Your "traps" or trapezius muscle is a large muscle of your upper back that actually has three functional parts.
1. The upper traps (what most people actually refer to when they say "traps") which elevate the scapula.
2. The middle traps that retract the scapula.
3. The lower traps that depress the scapula.
All fibers also take part in rotation of the scapula along with other muscles to support the weight of the arm.
Most people have highly overactive upper traps due to holding tension by "shrugging" the shoulders as well as using poor movement mechanics in exercises like overhead presses. Think of how long some people sit with a hunched posture and elevated shoulders. The amount of tension that builds up is insane!
As a result, the middle and lower traps are underdeveloped causing dysfunctional movement in the shoulders.
Outside of poor movement, this can lead to shoulder and neck pain, as well as tension headaches.
To fix this we need to regain functional control of the scapula by balancing the development of all fibers of the trapezius muscle. This means decreasing tension in the upper traps while increasing activation of the mid and lower traps.
The Upper Trapezius
Here we're going to stretch, apply myofascial release, and activate (yes activate) these upper fibers to decrease tension.
Both stretching and self-myofascial release help to decrease unnecessary activation of the upper traps caused by shrugging and poor mechanics. However, at the same time, we want to activate the upper traps properly under controlled conditions in order to bring blood flow to the muscle and put it through its full natural range of motion.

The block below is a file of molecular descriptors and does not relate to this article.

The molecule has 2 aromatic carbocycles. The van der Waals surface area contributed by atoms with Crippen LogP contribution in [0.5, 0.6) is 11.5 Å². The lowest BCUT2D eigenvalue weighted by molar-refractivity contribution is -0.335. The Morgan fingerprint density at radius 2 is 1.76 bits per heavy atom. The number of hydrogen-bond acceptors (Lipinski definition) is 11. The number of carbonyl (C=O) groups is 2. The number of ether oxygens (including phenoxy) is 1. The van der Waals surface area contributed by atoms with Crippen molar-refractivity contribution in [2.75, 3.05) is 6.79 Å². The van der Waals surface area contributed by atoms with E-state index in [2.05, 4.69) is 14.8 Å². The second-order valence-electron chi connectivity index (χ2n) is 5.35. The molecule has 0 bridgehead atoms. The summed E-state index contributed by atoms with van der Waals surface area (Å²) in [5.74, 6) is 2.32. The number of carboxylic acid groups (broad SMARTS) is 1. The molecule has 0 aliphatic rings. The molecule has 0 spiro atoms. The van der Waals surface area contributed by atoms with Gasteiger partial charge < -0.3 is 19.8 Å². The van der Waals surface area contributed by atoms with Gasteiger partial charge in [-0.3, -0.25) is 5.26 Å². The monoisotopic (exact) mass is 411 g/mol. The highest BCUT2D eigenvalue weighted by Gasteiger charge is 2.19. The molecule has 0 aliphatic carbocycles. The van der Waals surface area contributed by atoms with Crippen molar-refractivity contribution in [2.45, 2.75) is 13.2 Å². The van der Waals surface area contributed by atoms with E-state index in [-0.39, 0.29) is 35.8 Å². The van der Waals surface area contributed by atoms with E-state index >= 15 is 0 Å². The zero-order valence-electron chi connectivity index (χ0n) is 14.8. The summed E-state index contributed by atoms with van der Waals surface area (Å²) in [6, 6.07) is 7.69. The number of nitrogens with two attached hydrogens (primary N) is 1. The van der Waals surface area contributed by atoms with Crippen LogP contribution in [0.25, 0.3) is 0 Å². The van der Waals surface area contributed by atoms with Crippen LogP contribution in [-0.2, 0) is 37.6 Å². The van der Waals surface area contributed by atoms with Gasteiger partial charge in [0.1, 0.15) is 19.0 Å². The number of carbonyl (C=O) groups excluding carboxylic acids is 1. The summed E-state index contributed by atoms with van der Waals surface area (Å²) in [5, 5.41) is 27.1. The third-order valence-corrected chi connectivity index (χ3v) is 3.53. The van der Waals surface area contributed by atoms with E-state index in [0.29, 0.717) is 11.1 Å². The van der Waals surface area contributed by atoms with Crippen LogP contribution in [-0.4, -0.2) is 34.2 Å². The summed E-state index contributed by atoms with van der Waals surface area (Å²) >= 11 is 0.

Stretching and muscle fiber release
A doorway can be used as an anchor point for a small object (like a lacrosse ball) to be used to dig into the traps and search for tight spots and places of tension.
Likewise, you can use a barbell or a dowel (if available) to do the same thing.
Activate the upper traps in a controlled environment
I absolutely love using cables or bands to do this on a slight angle as it helps to better activate the upper traps without jamming up your neck or shoulder. The weight of the cables or tension of bands helps give an active stretch on the way down as a bonus.
The Middle and Lower Trapezius
Here we want to increase activation in order to improve our ability to retract and depress the scapula, thereby preventing the "shrugged" shoulder posture.
Below are a few examples of exercises I personally like to use.
The goal of each of these methods is to regain control of your scapula by balancing out the functions of the trapezius muscle. Outside of this, being more aware of your posture when you're not exercising will do wonders for decreasing tension. Do not let those shoulders shrug up!
I recommend spending 5-10 minutes daily working on all aspects of your traps. Balance stretching and myofascial release with proper activation.
A program may look as follows:
- upper trap stretching (20-40s per side)
- upper trap myofascial release (20-40s per side)
- lateral shrug (10-15 reps per side, multiple sets if necessary)
- reach, roll, and lift (10-15 reps per side, multiple sets if necessary)
- YTA's (10-12 reps, multiple sets if necessary)
To your good health,
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